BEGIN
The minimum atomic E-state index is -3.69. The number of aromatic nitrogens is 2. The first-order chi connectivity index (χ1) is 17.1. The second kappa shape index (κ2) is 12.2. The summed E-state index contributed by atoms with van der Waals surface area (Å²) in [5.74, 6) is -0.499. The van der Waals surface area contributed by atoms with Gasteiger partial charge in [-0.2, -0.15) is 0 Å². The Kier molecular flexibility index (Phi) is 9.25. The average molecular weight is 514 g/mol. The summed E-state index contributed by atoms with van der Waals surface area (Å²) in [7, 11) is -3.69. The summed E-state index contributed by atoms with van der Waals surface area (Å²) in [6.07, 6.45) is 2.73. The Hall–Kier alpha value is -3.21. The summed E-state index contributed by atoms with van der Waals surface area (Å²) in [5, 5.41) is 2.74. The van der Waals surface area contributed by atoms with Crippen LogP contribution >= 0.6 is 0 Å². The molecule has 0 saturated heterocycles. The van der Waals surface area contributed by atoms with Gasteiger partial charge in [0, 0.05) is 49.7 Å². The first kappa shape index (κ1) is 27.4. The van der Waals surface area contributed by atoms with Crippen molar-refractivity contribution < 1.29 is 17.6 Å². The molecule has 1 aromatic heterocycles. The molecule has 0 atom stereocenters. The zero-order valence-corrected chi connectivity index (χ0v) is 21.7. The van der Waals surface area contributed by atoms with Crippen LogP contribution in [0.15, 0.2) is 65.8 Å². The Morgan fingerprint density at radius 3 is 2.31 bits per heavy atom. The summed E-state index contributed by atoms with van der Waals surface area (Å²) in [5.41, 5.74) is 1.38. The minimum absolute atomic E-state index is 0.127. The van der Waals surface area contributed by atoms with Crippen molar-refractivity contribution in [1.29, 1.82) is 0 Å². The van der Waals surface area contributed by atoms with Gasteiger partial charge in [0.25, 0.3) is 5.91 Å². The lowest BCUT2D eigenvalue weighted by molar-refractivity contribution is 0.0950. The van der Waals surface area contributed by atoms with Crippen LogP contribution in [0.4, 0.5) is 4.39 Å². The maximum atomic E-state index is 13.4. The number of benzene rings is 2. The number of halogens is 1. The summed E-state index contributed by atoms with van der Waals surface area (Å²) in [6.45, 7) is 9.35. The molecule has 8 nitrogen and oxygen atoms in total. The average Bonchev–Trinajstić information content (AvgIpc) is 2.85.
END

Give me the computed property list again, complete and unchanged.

The minimum atomic E-state index is -3.69. The number of aromatic nitrogens is 2. The first-order chi connectivity index (χ1) is 17.1. The second kappa shape index (κ2) is 12.2. The summed E-state index contributed by atoms with van der Waals surface area (Å²) in [5.74, 6) is -0.499. The van der Waals surface area contributed by atoms with Gasteiger partial charge in [-0.2, -0.15) is 0 Å². The Kier molecular flexibility index (Phi) is 9.25. The average molecular weight is 514 g/mol. The summed E-state index contributed by atoms with van der Waals surface area (Å²) in [7, 11) is -3.69. The summed E-state index contributed by atoms with van der Waals surface area (Å²) in [6.07, 6.45) is 2.73. The Hall–Kier alpha value is -3.21. The summed E-state index contributed by atoms with van der Waals surface area (Å²) in [5, 5.41) is 2.74. The van der Waals surface area contributed by atoms with Crippen LogP contribution >= 0.6 is 0 Å². The molecule has 0 saturated heterocycles. The van der Waals surface area contributed by atoms with Gasteiger partial charge in [0, 0.05) is 49.7 Å². The first kappa shape index (κ1) is 27.4. The van der Waals surface area contributed by atoms with Crippen molar-refractivity contribution < 1.29 is 17.6 Å². The molecule has 1 aromatic heterocycles. The molecule has 0 atom stereocenters. The zero-order valence-corrected chi connectivity index (χ0v) is 21.7. The van der Waals surface area contributed by atoms with Crippen LogP contribution in [0.15, 0.2) is 65.8 Å². The Morgan fingerprint density at radius 3 is 2.31 bits per heavy atom. The summed E-state index contributed by atoms with van der Waals surface area (Å²) in [5.41, 5.74) is 1.38. The minimum absolute atomic E-state index is 0.127. The van der Waals surface area contributed by atoms with Crippen molar-refractivity contribution in [1.29, 1.82) is 0 Å². The van der Waals surface area contributed by atoms with Gasteiger partial charge in [0.25, 0.3) is 5.91 Å². The lowest BCUT2D eigenvalue weighted by molar-refractivity contribution is 0.0950. The van der Waals surface area contributed by atoms with Crippen LogP contribution in [0.4, 0.5) is 4.39 Å². The maximum atomic E-state index is 13.4. The number of benzene rings is 2. The number of halogens is 1. The summed E-state index contributed by atoms with van der Waals surface area (Å²) in [6.45, 7) is 9.35. The molecule has 8 nitrogen and oxygen atoms in total. The average Bonchev–Trinajstić information content (AvgIpc) is 2.85.